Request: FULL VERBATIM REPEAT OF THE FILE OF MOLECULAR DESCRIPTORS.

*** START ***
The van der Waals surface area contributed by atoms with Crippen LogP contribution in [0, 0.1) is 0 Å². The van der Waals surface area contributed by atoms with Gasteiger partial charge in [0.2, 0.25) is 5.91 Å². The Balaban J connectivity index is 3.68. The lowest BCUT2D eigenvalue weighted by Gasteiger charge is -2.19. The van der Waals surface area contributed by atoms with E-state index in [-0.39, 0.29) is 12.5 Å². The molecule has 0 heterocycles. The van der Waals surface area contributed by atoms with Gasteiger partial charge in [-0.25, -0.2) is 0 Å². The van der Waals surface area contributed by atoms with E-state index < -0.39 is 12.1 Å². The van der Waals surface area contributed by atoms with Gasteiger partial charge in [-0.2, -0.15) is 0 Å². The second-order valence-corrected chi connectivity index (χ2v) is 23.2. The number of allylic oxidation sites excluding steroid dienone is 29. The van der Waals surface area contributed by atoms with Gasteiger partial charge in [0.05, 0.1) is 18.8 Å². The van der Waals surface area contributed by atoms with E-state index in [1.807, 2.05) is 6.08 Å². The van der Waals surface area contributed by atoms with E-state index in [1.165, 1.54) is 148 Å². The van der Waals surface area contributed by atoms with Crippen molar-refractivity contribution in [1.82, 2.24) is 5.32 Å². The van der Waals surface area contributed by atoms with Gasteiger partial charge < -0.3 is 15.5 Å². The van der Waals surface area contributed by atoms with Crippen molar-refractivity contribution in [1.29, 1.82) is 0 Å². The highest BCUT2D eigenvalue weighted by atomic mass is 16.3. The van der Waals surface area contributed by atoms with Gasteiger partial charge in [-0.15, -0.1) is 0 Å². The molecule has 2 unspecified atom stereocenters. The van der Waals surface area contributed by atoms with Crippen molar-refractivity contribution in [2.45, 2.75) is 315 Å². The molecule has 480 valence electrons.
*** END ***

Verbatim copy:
The van der Waals surface area contributed by atoms with Crippen LogP contribution in [0, 0.1) is 0 Å². The van der Waals surface area contributed by atoms with Gasteiger partial charge in [0.2, 0.25) is 5.91 Å². The Balaban J connectivity index is 3.68. The lowest BCUT2D eigenvalue weighted by Gasteiger charge is -2.19. The van der Waals surface area contributed by atoms with E-state index in [-0.39, 0.29) is 12.5 Å². The molecule has 0 heterocycles. The van der Waals surface area contributed by atoms with Gasteiger partial charge in [-0.25, -0.2) is 0 Å². The van der Waals surface area contributed by atoms with E-state index < -0.39 is 12.1 Å². The van der Waals surface area contributed by atoms with Gasteiger partial charge in [-0.2, -0.15) is 0 Å². The second-order valence-corrected chi connectivity index (χ2v) is 23.2. The number of allylic oxidation sites excluding steroid dienone is 29. The van der Waals surface area contributed by atoms with Gasteiger partial charge in [0.05, 0.1) is 18.8 Å². The van der Waals surface area contributed by atoms with E-state index in [1.807, 2.05) is 6.08 Å². The van der Waals surface area contributed by atoms with E-state index in [1.165, 1.54) is 148 Å². The van der Waals surface area contributed by atoms with Crippen molar-refractivity contribution in [1.82, 2.24) is 5.32 Å². The van der Waals surface area contributed by atoms with Gasteiger partial charge < -0.3 is 15.5 Å². The van der Waals surface area contributed by atoms with Crippen molar-refractivity contribution in [1.29, 1.82) is 0 Å². The highest BCUT2D eigenvalue weighted by atomic mass is 16.3. The van der Waals surface area contributed by atoms with Gasteiger partial charge in [-0.15, -0.1) is 0 Å². The molecule has 2 unspecified atom stereocenters. The van der Waals surface area contributed by atoms with Crippen molar-refractivity contribution in [2.45, 2.75) is 315 Å². The molecule has 480 valence electrons.